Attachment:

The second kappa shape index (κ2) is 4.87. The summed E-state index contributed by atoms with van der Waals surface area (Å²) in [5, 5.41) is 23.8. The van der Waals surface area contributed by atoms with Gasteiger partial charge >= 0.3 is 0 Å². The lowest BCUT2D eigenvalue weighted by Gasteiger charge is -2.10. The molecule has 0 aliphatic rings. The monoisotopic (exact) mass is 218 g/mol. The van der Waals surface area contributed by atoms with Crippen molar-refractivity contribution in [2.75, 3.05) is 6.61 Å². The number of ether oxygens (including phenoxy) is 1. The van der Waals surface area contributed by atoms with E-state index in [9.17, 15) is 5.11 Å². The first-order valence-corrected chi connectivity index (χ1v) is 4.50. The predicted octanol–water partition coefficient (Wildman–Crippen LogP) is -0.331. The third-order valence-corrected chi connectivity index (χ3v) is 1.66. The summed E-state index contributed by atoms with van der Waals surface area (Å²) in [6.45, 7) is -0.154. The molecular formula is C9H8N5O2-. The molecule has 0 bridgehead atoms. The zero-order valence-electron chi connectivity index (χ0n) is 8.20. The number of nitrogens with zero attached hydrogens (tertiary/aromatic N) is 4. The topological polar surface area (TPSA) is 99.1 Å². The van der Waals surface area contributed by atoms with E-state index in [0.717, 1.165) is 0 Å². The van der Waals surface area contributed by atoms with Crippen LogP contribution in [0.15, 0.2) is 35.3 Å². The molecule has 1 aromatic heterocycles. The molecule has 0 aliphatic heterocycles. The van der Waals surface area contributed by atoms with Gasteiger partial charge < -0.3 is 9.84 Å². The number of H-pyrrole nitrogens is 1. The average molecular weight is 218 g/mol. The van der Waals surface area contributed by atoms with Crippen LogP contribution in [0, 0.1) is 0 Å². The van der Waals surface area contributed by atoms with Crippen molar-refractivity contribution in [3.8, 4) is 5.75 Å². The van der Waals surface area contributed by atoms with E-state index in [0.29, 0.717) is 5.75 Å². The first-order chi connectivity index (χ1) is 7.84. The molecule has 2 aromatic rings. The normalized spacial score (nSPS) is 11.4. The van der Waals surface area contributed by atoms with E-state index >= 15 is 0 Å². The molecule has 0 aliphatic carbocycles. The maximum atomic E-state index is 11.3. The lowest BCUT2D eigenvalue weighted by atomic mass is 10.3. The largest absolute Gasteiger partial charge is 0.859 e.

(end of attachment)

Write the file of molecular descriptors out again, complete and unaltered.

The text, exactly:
The second kappa shape index (κ2) is 4.87. The summed E-state index contributed by atoms with van der Waals surface area (Å²) in [5, 5.41) is 23.8. The van der Waals surface area contributed by atoms with Gasteiger partial charge >= 0.3 is 0 Å². The lowest BCUT2D eigenvalue weighted by Gasteiger charge is -2.10. The molecule has 0 aliphatic rings. The monoisotopic (exact) mass is 218 g/mol. The van der Waals surface area contributed by atoms with Crippen molar-refractivity contribution in [2.75, 3.05) is 6.61 Å². The number of ether oxygens (including phenoxy) is 1. The van der Waals surface area contributed by atoms with E-state index in [9.17, 15) is 5.11 Å². The first-order valence-corrected chi connectivity index (χ1v) is 4.50. The predicted octanol–water partition coefficient (Wildman–Crippen LogP) is -0.331. The third-order valence-corrected chi connectivity index (χ3v) is 1.66. The summed E-state index contributed by atoms with van der Waals surface area (Å²) in [6.45, 7) is -0.154. The molecular formula is C9H8N5O2-. The molecule has 0 bridgehead atoms. The zero-order valence-electron chi connectivity index (χ0n) is 8.20. The number of nitrogens with zero attached hydrogens (tertiary/aromatic N) is 4. The topological polar surface area (TPSA) is 99.1 Å². The van der Waals surface area contributed by atoms with E-state index in [0.717, 1.165) is 0 Å². The van der Waals surface area contributed by atoms with Crippen LogP contribution in [0.15, 0.2) is 35.3 Å². The molecule has 1 aromatic heterocycles. The molecule has 0 aliphatic heterocycles. The van der Waals surface area contributed by atoms with Gasteiger partial charge < -0.3 is 9.84 Å². The number of H-pyrrole nitrogens is 1. The average molecular weight is 218 g/mol. The van der Waals surface area contributed by atoms with Crippen LogP contribution in [0, 0.1) is 0 Å². The van der Waals surface area contributed by atoms with Crippen molar-refractivity contribution in [3.8, 4) is 5.75 Å². The van der Waals surface area contributed by atoms with E-state index in [0.29, 0.717) is 5.75 Å². The first-order chi connectivity index (χ1) is 7.84. The molecule has 2 aromatic rings. The normalized spacial score (nSPS) is 11.4. The van der Waals surface area contributed by atoms with E-state index >= 15 is 0 Å². The molecule has 0 aliphatic carbocycles. The maximum atomic E-state index is 11.3. The lowest BCUT2D eigenvalue weighted by atomic mass is 10.3. The largest absolute Gasteiger partial charge is 0.859 e.